Ever wonder where some of those strange post-production terms came from? Here are some origin stories you might not know.
The industry is full of strange and confusing terms that make sense only to those who use them everyday. Have you ever wondered where all these strange terms came from? Let’s take a behind-the-scenes look at those weird post-production terms.
In modern animation applications, a keyframe designates a value at a certain point in time. These modern day applications can interpret the data between keyframes so you don’t have to. This is called tweening, and it’s a recent advance in technology.
Image from 3D Mercury
In the golden days of animation, every frame had to drawn by hand — but it wasn’t the job of lead animators to draw every frame. Instead, more experienced animators would draw only the ‘key’ frames in a scene and more inexperienced animators called Inbetweeners would create the drawings between the key frames. For more information regarding early animation techniques, I highly recommend checking out The Illusion of Life by Frank Thomas and Ollie Johnston.
In post-production, masking is the process of designating a portion of the frame to not be affected by a given effect. In Photoshop you might use a mask to only blur out a background and not your subject. In After Effects, a mask can be used to help with compositing 3D elements. But the history of masks goes back much further than Photoshop. In fact, the term is derived from physical masks which literally block portions of your face.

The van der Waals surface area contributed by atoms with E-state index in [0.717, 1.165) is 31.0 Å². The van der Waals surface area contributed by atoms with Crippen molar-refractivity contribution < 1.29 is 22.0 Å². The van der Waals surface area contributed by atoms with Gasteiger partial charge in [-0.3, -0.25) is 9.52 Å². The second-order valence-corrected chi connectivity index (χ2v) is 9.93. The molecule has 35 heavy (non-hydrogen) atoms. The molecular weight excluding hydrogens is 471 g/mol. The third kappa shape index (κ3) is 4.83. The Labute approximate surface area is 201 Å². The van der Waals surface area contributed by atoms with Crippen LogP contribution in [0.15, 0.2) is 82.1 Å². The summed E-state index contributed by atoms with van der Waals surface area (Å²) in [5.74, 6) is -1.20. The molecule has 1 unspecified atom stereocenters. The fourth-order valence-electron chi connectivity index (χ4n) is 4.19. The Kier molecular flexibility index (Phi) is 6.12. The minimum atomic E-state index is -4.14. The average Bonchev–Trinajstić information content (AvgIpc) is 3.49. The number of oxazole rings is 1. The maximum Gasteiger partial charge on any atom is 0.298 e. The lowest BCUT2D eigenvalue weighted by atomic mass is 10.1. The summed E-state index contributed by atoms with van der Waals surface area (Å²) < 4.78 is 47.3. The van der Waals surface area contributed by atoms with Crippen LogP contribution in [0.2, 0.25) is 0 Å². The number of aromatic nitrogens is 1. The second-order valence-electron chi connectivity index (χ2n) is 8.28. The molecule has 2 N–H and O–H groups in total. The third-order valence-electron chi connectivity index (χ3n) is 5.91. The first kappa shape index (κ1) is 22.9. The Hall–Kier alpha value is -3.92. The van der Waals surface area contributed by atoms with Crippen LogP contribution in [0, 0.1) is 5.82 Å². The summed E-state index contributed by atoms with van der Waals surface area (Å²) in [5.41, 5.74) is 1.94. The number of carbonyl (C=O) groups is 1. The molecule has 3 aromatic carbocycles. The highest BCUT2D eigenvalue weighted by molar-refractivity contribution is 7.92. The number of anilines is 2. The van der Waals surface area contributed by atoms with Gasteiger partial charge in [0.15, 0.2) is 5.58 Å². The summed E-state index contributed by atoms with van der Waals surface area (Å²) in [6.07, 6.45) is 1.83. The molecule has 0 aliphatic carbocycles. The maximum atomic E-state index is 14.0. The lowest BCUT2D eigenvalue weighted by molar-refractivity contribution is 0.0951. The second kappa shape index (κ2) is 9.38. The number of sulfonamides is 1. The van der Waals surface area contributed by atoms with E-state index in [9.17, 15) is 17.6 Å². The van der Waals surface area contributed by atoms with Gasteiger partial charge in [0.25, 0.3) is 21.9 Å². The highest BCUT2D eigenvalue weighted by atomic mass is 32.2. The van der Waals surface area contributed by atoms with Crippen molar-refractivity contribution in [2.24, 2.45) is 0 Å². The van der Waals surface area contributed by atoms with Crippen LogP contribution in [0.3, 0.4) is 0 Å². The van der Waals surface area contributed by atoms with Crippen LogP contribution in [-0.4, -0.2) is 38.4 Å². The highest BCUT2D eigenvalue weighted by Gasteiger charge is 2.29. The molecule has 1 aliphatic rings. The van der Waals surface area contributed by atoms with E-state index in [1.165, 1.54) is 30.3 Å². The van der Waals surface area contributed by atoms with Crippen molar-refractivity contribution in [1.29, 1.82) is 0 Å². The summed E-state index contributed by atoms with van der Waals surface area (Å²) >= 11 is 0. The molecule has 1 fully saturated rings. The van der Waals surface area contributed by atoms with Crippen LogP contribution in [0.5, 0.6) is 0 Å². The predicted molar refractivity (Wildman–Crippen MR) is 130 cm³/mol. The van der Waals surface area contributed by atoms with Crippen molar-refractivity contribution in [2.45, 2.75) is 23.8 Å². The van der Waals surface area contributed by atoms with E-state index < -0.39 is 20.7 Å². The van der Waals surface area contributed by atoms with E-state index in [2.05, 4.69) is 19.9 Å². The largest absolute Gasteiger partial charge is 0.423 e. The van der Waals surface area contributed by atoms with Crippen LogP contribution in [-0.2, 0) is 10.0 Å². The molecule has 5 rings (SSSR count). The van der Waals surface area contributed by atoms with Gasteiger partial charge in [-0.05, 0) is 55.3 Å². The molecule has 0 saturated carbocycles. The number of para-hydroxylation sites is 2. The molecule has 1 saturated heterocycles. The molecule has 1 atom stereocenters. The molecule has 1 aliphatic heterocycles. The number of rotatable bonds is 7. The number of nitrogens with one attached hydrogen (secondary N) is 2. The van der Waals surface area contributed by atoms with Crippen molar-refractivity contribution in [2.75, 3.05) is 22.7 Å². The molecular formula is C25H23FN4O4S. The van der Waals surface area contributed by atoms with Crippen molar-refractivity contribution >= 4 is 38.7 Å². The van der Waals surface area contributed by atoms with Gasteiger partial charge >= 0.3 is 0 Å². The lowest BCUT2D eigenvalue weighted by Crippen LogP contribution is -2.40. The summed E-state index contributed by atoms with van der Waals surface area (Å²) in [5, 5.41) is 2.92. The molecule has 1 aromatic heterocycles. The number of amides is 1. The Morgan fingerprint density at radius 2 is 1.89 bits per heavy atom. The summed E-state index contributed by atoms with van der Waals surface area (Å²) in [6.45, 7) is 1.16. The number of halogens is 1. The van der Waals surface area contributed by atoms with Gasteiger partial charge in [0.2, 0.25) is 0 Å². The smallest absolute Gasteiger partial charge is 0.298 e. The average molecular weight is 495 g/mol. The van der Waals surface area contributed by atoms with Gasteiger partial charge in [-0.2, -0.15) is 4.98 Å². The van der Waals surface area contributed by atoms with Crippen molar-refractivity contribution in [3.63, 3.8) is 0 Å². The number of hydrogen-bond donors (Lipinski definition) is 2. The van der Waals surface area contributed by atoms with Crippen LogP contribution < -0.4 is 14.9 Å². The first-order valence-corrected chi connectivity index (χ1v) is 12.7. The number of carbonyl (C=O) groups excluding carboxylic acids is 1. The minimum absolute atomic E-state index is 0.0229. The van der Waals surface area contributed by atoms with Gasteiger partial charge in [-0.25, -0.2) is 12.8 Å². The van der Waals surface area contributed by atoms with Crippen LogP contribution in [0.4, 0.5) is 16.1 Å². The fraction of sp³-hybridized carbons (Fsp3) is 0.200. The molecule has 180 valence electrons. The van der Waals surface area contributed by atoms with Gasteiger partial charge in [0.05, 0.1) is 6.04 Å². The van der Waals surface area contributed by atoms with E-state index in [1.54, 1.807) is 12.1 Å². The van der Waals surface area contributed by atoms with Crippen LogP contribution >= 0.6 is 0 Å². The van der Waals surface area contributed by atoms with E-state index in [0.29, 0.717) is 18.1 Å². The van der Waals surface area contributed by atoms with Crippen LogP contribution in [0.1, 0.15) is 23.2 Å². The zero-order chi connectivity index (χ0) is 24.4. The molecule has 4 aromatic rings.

Masking has long been used in fine arts as a way to shield portions of a canvas from being affected. In fact, masking tape derived because it was used to mask out certain objects that weren’t meant to be painted. Today masking has evolved to become an essential part of a digital artists workflow and it all started with physical art.
In modern software, feathering is essentially the smoothing out of edges. But why is it called feathering?
It actually plays homage to a classic painting technique in which artists would use feathers to smooth out a transition between two colors. Feathering was also used by early photo editors as a way to smooth out ink. Even in modern home painting, some people use feather dusters as a way to smooth out paint color transitions. Feathering continues to be an essential process for editors and motion graphic designers alike.
In film and photography, a matte is reference footage used to composite a foreground onto a background. While the history of mattes in film is quite dense, the term matte first originated from the early set extension process known as matte painting. These early matte paintings were scenes painted on glass using, you guessed it, matte paint.
Over the years, mattes would evolve to become modern-day color keying, but digital matte painting continues to be a process used in contemporary films. For more info on the history of matte painting, check out this fantastic video created by John Hess of Filmmaker I.Q.
The original patent for a rotoscope, invented by Max Fleischer
Rotoscoping is essentially cutting an object or subject out of a scene one frame at a time by hand. While the process is easier for modern filmmakers, it’s still very tedious.
In the early days of film, an artist would use a rotoscope to project a frame onto glass. The artist would then go in and trace the subject by hand. While the process was traditionally used for cartoons, it has transitioned over time to be used mainly for VFX work.
Know any other post-production origin stories? Share in the comments below.